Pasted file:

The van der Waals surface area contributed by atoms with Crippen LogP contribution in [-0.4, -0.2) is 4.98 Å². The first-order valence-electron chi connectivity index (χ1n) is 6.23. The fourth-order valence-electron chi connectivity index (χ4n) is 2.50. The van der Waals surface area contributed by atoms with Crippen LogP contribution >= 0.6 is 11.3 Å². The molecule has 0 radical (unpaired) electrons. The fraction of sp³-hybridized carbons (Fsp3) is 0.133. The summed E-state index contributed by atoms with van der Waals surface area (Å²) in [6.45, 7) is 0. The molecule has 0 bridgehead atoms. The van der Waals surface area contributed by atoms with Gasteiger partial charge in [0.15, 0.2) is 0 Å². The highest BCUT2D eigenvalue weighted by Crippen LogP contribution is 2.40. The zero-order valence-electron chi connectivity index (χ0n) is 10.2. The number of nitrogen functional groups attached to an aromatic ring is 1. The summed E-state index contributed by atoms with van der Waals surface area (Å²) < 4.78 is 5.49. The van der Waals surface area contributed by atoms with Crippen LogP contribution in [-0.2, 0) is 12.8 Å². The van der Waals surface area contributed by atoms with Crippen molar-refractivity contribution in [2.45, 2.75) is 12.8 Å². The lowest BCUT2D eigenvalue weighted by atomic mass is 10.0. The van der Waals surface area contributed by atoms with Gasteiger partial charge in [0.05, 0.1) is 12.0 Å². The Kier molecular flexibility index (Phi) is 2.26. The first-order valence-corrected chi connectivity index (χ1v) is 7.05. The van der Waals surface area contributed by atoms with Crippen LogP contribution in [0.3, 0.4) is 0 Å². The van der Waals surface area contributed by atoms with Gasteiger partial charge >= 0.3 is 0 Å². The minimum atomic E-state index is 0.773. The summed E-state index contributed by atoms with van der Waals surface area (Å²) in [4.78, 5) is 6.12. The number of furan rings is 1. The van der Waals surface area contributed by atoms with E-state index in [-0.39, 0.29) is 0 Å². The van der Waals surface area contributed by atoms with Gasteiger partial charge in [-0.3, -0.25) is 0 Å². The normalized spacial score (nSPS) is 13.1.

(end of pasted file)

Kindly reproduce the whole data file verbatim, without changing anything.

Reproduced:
The van der Waals surface area contributed by atoms with Crippen LogP contribution in [-0.4, -0.2) is 4.98 Å². The first-order valence-electron chi connectivity index (χ1n) is 6.23. The fourth-order valence-electron chi connectivity index (χ4n) is 2.50. The van der Waals surface area contributed by atoms with Crippen LogP contribution >= 0.6 is 11.3 Å². The molecule has 0 radical (unpaired) electrons. The fraction of sp³-hybridized carbons (Fsp3) is 0.133. The summed E-state index contributed by atoms with van der Waals surface area (Å²) in [6.45, 7) is 0. The molecule has 0 bridgehead atoms. The van der Waals surface area contributed by atoms with Gasteiger partial charge in [0.15, 0.2) is 0 Å². The highest BCUT2D eigenvalue weighted by Crippen LogP contribution is 2.40. The zero-order valence-electron chi connectivity index (χ0n) is 10.2. The number of nitrogen functional groups attached to an aromatic ring is 1. The summed E-state index contributed by atoms with van der Waals surface area (Å²) < 4.78 is 5.49. The van der Waals surface area contributed by atoms with Crippen LogP contribution in [-0.2, 0) is 12.8 Å². The van der Waals surface area contributed by atoms with Crippen molar-refractivity contribution in [2.45, 2.75) is 12.8 Å². The lowest BCUT2D eigenvalue weighted by atomic mass is 10.0. The van der Waals surface area contributed by atoms with Gasteiger partial charge in [0.05, 0.1) is 12.0 Å². The Kier molecular flexibility index (Phi) is 2.26. The first-order valence-corrected chi connectivity index (χ1v) is 7.05. The van der Waals surface area contributed by atoms with Crippen LogP contribution in [0.3, 0.4) is 0 Å². The van der Waals surface area contributed by atoms with Gasteiger partial charge >= 0.3 is 0 Å². The minimum atomic E-state index is 0.773. The summed E-state index contributed by atoms with van der Waals surface area (Å²) in [4.78, 5) is 6.12. The number of furan rings is 1. The van der Waals surface area contributed by atoms with E-state index in [-0.39, 0.29) is 0 Å². The van der Waals surface area contributed by atoms with Gasteiger partial charge in [-0.3, -0.25) is 0 Å². The normalized spacial score (nSPS) is 13.1.